So THIS comes across the blogmaster's desk ... along with this digital message which was thrown over the transom:
My name is Valerio Paccagnella and I deal mainly with film critics and comics. I have just completed a very large project called The Disney Compendium. It 'a kind of "virtual book", an encyclopedia of Disney animation full of cards that analyze each short or feature film ever produced at Walt Disney Animation Studios from 1920 to the present.
It's a strictly non-profit project which I hope to spread as much as possible, so you want it to show. If you like, help me to spread it? ...
Sure, why not? I'm must hanging around here, catching up on my foot swinging, so it seems like a copacetic idea to me. ...
The whole thing is pretty damn impressive, even if it is in Italian.
Valerio Paccagnella has taken every last millimeter of Disney cartoon entertainments, spread them out on an Italian marble examination table, and picked each short, each feature and TV production apart, leaving nothing untouched (or so it seems after a cursory perusal).
It's got silent films, sound films, live-action movies, each in its own section. Also, too, a whole lot of information on animated productions from 1920 to the present. Wondering what the Compendium might say about a Disney feature from the middle 1980s, I opened up The Great Mouse Detective ... or as it's called here, Basil l'Investigatopo.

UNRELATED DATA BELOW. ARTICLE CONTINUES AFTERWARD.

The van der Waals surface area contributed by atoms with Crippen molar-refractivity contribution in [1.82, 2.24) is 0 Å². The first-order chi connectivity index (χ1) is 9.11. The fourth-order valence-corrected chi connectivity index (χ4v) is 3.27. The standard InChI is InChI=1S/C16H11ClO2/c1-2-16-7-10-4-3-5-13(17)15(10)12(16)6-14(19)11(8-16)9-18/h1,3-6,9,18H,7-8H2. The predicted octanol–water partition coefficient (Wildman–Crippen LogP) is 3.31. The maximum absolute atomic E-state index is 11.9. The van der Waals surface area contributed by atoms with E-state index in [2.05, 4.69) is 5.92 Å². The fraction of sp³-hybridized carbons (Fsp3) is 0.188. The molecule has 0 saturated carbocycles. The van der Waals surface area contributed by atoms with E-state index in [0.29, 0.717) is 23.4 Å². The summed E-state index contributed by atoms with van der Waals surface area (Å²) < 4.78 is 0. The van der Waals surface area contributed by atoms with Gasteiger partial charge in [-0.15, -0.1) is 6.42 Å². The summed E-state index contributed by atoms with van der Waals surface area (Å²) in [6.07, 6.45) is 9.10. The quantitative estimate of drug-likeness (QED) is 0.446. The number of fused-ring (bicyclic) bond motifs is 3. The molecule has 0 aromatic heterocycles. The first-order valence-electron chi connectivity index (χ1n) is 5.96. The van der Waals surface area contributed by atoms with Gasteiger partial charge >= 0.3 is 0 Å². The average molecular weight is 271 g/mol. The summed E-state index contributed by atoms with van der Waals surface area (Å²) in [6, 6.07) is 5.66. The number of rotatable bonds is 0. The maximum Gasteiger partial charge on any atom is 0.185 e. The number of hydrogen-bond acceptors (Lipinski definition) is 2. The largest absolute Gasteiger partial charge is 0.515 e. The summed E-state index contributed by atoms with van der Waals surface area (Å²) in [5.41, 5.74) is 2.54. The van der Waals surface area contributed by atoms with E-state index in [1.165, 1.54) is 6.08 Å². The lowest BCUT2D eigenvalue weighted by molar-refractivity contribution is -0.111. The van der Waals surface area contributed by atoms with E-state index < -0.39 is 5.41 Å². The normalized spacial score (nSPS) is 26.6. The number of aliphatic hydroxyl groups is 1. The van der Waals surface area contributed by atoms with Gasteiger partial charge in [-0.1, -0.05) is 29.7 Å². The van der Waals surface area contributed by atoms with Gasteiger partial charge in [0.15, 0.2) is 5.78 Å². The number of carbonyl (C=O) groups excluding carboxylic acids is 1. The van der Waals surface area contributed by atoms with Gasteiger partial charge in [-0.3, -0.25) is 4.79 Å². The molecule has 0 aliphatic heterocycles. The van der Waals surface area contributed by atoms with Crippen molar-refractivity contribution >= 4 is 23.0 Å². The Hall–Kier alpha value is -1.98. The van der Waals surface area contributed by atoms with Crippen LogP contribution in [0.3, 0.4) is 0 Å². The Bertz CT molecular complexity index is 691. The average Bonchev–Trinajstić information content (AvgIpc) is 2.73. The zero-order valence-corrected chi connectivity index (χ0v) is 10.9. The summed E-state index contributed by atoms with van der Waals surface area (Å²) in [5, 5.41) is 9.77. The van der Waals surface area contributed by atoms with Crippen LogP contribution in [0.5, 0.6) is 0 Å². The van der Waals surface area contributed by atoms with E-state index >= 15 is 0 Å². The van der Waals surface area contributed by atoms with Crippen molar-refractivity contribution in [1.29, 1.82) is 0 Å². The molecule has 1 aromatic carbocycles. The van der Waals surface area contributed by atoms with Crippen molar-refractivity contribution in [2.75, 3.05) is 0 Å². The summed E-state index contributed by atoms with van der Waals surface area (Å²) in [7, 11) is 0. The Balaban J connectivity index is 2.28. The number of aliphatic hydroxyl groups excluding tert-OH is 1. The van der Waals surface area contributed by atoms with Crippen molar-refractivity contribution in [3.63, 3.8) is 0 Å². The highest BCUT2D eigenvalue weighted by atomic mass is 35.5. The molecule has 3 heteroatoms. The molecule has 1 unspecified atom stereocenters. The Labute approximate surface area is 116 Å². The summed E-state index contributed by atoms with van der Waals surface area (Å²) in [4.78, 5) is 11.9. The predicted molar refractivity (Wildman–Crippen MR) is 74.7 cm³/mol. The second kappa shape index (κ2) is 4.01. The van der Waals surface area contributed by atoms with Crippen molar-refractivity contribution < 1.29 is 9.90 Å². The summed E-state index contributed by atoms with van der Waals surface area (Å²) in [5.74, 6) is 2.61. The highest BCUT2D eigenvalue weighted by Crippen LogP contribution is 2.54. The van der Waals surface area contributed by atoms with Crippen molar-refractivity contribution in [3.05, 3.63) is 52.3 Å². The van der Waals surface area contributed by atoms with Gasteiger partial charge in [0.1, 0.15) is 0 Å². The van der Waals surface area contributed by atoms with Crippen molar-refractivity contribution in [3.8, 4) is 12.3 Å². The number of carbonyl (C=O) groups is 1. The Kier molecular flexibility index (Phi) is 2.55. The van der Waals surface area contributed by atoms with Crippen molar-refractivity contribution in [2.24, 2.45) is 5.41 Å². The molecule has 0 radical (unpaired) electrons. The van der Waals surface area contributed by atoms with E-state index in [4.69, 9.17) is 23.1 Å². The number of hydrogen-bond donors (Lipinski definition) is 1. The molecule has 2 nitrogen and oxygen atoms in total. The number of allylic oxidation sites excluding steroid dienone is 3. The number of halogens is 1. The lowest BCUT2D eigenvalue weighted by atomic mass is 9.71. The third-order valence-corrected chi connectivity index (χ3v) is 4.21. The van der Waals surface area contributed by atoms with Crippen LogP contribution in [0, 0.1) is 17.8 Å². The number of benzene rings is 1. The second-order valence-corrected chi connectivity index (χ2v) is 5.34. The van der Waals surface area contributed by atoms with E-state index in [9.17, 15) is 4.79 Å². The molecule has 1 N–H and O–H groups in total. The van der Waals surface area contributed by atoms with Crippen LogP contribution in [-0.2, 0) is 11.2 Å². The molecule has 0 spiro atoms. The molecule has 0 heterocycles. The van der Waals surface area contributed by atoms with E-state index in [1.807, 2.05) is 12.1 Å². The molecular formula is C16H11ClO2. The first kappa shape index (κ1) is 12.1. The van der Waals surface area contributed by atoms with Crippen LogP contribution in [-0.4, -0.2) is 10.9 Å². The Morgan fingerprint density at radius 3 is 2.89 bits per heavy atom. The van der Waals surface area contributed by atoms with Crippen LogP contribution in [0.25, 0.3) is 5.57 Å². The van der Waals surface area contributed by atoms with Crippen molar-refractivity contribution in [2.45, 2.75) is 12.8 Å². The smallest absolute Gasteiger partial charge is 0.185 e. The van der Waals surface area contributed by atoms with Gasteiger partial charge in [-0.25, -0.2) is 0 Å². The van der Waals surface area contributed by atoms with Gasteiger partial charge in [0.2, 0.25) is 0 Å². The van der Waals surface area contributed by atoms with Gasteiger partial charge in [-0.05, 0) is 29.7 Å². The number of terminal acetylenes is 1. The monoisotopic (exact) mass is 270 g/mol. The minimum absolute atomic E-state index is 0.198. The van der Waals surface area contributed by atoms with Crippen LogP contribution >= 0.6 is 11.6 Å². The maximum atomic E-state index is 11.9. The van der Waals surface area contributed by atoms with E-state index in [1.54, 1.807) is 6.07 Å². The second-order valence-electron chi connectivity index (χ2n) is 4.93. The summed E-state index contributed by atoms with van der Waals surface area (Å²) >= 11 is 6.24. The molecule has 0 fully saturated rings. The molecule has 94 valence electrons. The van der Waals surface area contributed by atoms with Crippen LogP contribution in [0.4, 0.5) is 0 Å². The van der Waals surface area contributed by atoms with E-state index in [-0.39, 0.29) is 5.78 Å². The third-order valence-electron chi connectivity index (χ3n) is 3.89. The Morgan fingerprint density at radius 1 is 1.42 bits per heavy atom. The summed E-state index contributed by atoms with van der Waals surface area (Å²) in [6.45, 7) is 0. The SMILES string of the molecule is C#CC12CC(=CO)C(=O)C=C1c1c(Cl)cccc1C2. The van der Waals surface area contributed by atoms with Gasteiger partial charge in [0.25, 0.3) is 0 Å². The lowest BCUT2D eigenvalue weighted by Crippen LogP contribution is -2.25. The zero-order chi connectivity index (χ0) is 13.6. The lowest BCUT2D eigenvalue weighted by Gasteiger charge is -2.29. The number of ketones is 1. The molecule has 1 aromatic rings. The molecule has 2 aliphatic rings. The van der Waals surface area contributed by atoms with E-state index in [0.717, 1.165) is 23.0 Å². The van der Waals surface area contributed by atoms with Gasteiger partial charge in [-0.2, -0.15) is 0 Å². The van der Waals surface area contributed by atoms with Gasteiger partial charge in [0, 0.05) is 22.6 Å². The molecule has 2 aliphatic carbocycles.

The opening paragraph is in a foreign tongue from the Mediterranean area, but the Google translation goes like this:
In the early 80s, the Disney Company was undergoing some strong upheavals. During the making of The Fox and the Hound (1981) the old guard of Disney animators had left the studio, entrusting the future of animation in the hands of a group of promising new artists. The next The Black Cauldron (1985) was thus the first film made independently by this new team, but the inexperience derivatives problems were being felt, partially compromising the end result. It was then that two entertainers left the project and began to develop on their own a completely different film, based on the series of books written by Eve Titus Basil of Baker Street. The two entertainers were John Musker and Ron Clements, who in the future would have directed some of the most important films of the Disney Renaissance. To assist them in the direction of this new movie the two would find Dave Michener and veteran Burny Mattinson. ...
There's a lot more, but you get the general idea.
The site is definitely worth checking out, especially if you're fluent in Italian. And even if you're not, there are lots of pictures, data, and Google Translator stands at the ready.